A Dean’s Reflection on Campus Sexual Misconduct Cases: "Fleming, Marcy, and now Choudhry...:
...In each of these high-level sexual harassment cases at UC Berkeley over the past year there was also high-level of misjudgment at the top of our campus administration. In the most recent case, former Dean Choudhry admitted to sexually harassing his Executive Assistant. While he claimed no bad intent, the impact of his behavior severely disrupted the career of a capable woman....
The investigation by the campus Office for the Prevention of Harassment and Discrimination (OPHD) was completed in July 2015 and found that Dean Choudhry had committed sexual harassment against his Executive Assistant. The highly redacted investigation report may have made a recommendation for administrative action in response – it is part of their charge – but we may never know. The Chancellor and Provost did make decisions and the outcome was that the assistant’s career was interrupted and she left her job on administrative leave. Former Dean Choudhry, however, was permitted to remain... [with] the ability to continue to hire and supervise staff and students.... Choudhry was recently featured as a keynote speaker at the February 2016 meeting of the UC Berkeley Foundation Board of Trustees’ meeting held in Los Angeles, where he spoke about his rise to becoming a Dean at Berkeley. How could our University administration choose him as a featured speaker nearly eight months after his admission of sexual harassment and while he was still under sanction?...
Now we find that Graham Fleming, after having been dismissed as the Vice Chancellor for Research following a sexual harassment finding against him, was appointed an ambassador for the Chancellor’s initiative to create a Global Campus in Richmond. Fleming’s female assistant, who also committed sexual assault, had been appropriately fired but long after her finding of guilt. It took intervention from the UC President in Oakland to put a stop to Fleming’s current work.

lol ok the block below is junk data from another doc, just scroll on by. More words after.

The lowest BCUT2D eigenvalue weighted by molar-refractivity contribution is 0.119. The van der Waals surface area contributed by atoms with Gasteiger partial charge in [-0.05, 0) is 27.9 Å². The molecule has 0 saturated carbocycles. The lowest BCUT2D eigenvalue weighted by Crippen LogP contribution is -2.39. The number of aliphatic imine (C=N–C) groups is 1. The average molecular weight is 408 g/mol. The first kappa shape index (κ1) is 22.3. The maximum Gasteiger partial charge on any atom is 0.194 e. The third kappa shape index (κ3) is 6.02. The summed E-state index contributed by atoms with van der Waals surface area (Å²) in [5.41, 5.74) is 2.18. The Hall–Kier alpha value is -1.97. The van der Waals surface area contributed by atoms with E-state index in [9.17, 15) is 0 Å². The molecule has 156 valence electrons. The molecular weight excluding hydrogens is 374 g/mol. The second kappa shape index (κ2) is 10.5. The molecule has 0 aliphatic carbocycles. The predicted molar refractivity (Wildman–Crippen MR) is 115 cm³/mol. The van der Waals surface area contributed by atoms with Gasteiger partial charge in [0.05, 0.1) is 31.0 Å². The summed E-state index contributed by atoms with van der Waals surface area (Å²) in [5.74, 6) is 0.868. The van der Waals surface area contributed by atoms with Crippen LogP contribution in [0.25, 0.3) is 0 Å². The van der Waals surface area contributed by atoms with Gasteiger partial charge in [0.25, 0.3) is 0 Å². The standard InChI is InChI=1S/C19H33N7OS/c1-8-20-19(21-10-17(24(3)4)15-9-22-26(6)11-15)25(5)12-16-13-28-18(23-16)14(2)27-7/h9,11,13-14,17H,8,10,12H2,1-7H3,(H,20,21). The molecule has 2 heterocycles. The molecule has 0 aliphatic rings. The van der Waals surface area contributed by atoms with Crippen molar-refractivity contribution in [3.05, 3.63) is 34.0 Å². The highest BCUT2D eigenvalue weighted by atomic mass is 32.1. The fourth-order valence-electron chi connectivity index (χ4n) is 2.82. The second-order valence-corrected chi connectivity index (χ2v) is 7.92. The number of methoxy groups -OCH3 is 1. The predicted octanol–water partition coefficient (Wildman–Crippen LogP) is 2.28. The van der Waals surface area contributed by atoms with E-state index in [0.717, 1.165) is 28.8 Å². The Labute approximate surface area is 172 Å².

Sunday’s San Francisco Chronicle quotes a Berkeley spokesperson saying that the Chancellor has been ‘thinking deeply’ about the situation in which he finds himself. The deep thinking is a year too late...
I confess that my reaction is basically: WTF?!?!?!
And I find the following train of thought running through my brain:
I forget whether it was then-Harvard Economics Chair Michael Spence or then-Harvard Social Studies Chair David Landes who told us starting graduate students back in 1982: "Don't hit on undergraduate students.
"They cannot know whether you really like them, or whether you are trying to get them to trade sex for the grades, teaching, and mentorship they are entitled to as a member of course.
"Not only can they not know what you are doing, you cannot know what you are doing. Your understanding of your own psychology is very limited."
It seems obvious that this applies not just to undergrads, but to graduate students, staff, junior colleagues--everybody over whom one has any degree of power or for whom one has some degree of responsibility.
And it seems equally obvious that those who do not understand (1) through (3) have no business holding any administrative position in any university.
But what do we think of those who seek to retain in administrative posts deans, directors, and vice provosts who clearly fail to understand (1) through (3)?